Deauville: Jon Favreau Talks Creative Freedom on 'Chef,' Highly Technical 'Jungle Book'


Jon Favreau is known these days for directing the sort of films that attract teenage fanboys far more than grown-ups — i.e. the Iron Man franchise — but, in this return to his indie roots, he has crafted a delectable drama about a middle-aged man suffering a mid-life crisis, of sorts, including the loss of his job. Most people of a certain age will also relate to his character's struggles with social media, if not his relationships with women such as Sofia Vergara and Scarlett Johansson.

The director also downplays the indie's rerelease as an effort to drum up awards interest

Jon Favreau's Chef, the food truck film that has driven to more than $30 million in the U.S. box office, is hitting the road with a string of European openings this month.

For the Iron Man director, who was in Deauville for the French premiere of the film, making Chef was a needed break from blockbusters.

"I scaled down as much as I needed to to have creative freedom," says Favreau of doing the indie comedy. "When I play in the other sandbox, there are definitely a lot of voices."

He's now knee-deep in production on one of two Jungle Book films in the works, including voice-recording sessions with star Idris Elba, during his European press tour for Chef, which he compares to "a starfish race."

"It's one of those never ending, long, highly technical films," he says of his version of the Rudyard Kipling classic. The process will blend live action, animation and motion capture in a time-consuming process that he compares visually to Gravity.

"With the appetite for highly technological films, the price goes way up, and with a higher price tag, automatically your freedom as a filmmaker is diminished," Favreau adds. The need to appeal to foreign markets to make back big budgets "makes the bets safer and safer."

"The whole middle ground that was supported by DVDs is not there anymore, so your choice is either make big movies that you can connect with, make what would have been a midsize movie for cable or television or online, or do small enough films where the budget is appropriate for what the possible revenue might be," he explains, adding that for Chef, "I knew I had to scale down."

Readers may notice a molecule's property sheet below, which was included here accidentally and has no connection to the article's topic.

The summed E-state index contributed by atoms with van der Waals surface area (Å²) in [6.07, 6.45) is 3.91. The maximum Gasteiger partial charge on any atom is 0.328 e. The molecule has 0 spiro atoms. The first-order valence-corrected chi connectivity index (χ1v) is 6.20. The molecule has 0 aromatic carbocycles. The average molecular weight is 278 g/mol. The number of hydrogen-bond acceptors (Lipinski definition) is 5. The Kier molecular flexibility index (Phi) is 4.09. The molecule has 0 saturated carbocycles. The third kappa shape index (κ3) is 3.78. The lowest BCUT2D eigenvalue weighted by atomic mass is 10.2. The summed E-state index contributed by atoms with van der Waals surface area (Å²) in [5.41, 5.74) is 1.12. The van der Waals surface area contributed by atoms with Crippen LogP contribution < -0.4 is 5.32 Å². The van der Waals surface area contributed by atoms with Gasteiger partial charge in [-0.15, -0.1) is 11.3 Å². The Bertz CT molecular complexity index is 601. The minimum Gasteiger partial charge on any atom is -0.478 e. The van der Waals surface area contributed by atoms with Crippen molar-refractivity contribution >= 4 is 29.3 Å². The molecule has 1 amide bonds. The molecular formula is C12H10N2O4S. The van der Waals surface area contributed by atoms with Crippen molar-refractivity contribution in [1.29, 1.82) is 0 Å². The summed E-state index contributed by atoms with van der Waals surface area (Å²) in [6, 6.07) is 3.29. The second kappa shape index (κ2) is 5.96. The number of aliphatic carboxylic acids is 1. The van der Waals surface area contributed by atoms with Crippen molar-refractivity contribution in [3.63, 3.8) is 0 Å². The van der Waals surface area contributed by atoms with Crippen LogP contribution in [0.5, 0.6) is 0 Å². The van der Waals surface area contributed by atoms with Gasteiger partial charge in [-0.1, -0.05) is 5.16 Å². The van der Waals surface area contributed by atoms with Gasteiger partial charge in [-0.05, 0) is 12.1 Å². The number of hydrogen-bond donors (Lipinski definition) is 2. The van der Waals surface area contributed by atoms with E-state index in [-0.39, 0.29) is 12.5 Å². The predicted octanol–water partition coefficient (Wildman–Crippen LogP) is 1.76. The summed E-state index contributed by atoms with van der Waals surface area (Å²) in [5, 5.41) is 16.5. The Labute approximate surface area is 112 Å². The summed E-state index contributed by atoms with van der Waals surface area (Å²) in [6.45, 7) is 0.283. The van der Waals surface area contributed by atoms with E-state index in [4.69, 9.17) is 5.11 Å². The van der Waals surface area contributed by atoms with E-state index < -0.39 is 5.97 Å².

The short shooting schedule allowed Favreau to recruit a star-studded cast — including Sofia Vergara, Scarlett Johansson, John Leguizamo, Bobby Cannavale, Dustin Hoffman and Oliver Platt — that could commit to just a few days of shooting.

"People popped in for a day here and there to do cameos. It was electric with chemistry, and we discovered a lot of things on the day. There's not going to be a lot discovered on the day in Jungle Book," he says.

"For me to do a movie like Chef that you essentially could have done 10, 20 years ago in the style of 'let's put together a movie and do it with creative control and deliver it essentially as a negative pickup and support it through foreign presales and working the festival circuit' — that's what it was like when I started," he states. "I didn't know if I was ever going to experience that on a small film again."

He also credits social media for Chef's continued success months after its original May release, comparing it to the word-of-mouth recommendations that L.A. food obsessives have for spots like Kogi taco truck: "This movie would have been out of theaters months ago were it not for social media."

Favreau frames Open Road's decision to rerelease and make the film free to guild members as more of a last push before the movie comes out on video, not an effort to drum up awards interest. "The fact that we're in theaters will start to dovetail into the time of year when award films come out, so some people are generously confusing us with an award campaign," he says, but he indicates that could be a consequence of the move.

"Open Road making it available to guild members for free does make people start to think of it in a different way," he admits.